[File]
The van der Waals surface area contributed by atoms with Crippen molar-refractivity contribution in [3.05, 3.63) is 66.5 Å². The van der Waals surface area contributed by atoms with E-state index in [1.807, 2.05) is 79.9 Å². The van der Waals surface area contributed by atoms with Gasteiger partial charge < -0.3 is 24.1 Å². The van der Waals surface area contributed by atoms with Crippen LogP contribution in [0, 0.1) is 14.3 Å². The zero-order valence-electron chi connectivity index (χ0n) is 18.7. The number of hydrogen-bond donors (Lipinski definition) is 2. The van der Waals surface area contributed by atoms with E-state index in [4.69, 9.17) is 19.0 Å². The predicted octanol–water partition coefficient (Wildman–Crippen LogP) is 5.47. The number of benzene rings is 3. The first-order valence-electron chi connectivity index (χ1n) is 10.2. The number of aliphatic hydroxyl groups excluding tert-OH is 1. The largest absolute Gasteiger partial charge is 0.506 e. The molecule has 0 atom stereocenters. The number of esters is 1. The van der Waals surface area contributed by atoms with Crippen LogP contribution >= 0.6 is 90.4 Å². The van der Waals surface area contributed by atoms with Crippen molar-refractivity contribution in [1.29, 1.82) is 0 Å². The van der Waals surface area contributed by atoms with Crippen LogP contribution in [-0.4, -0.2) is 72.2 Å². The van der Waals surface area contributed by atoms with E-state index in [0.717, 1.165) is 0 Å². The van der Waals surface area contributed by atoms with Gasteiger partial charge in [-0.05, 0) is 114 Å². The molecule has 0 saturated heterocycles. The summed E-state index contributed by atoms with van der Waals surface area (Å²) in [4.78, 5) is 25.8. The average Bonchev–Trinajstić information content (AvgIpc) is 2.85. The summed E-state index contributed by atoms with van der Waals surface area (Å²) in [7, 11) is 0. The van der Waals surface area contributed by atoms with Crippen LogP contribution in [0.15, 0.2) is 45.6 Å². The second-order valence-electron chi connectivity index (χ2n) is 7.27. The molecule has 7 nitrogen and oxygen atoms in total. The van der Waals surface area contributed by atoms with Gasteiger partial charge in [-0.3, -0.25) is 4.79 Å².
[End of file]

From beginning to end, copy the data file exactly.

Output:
The van der Waals surface area contributed by atoms with Crippen molar-refractivity contribution in [3.05, 3.63) is 66.5 Å². The van der Waals surface area contributed by atoms with E-state index in [1.807, 2.05) is 79.9 Å². The van der Waals surface area contributed by atoms with Gasteiger partial charge < -0.3 is 24.1 Å². The van der Waals surface area contributed by atoms with Crippen LogP contribution in [0, 0.1) is 14.3 Å². The zero-order valence-electron chi connectivity index (χ0n) is 18.7. The number of hydrogen-bond donors (Lipinski definition) is 2. The van der Waals surface area contributed by atoms with E-state index in [4.69, 9.17) is 19.0 Å². The predicted octanol–water partition coefficient (Wildman–Crippen LogP) is 5.47. The number of benzene rings is 3. The first-order valence-electron chi connectivity index (χ1n) is 10.2. The number of aliphatic hydroxyl groups excluding tert-OH is 1. The largest absolute Gasteiger partial charge is 0.506 e. The molecule has 0 atom stereocenters. The number of esters is 1. The van der Waals surface area contributed by atoms with Crippen LogP contribution >= 0.6 is 90.4 Å². The van der Waals surface area contributed by atoms with Crippen molar-refractivity contribution in [1.29, 1.82) is 0 Å². The van der Waals surface area contributed by atoms with Crippen LogP contribution in [-0.4, -0.2) is 72.2 Å². The van der Waals surface area contributed by atoms with E-state index in [0.717, 1.165) is 0 Å². The van der Waals surface area contributed by atoms with Gasteiger partial charge in [-0.05, 0) is 114 Å². The molecule has 0 saturated heterocycles. The summed E-state index contributed by atoms with van der Waals surface area (Å²) in [4.78, 5) is 25.8. The average Bonchev–Trinajstić information content (AvgIpc) is 2.85. The summed E-state index contributed by atoms with van der Waals surface area (Å²) in [7, 11) is 0. The van der Waals surface area contributed by atoms with Crippen LogP contribution in [0.15, 0.2) is 45.6 Å². The second-order valence-electron chi connectivity index (χ2n) is 7.27. The molecule has 7 nitrogen and oxygen atoms in total. The van der Waals surface area contributed by atoms with Gasteiger partial charge in [-0.3, -0.25) is 4.79 Å².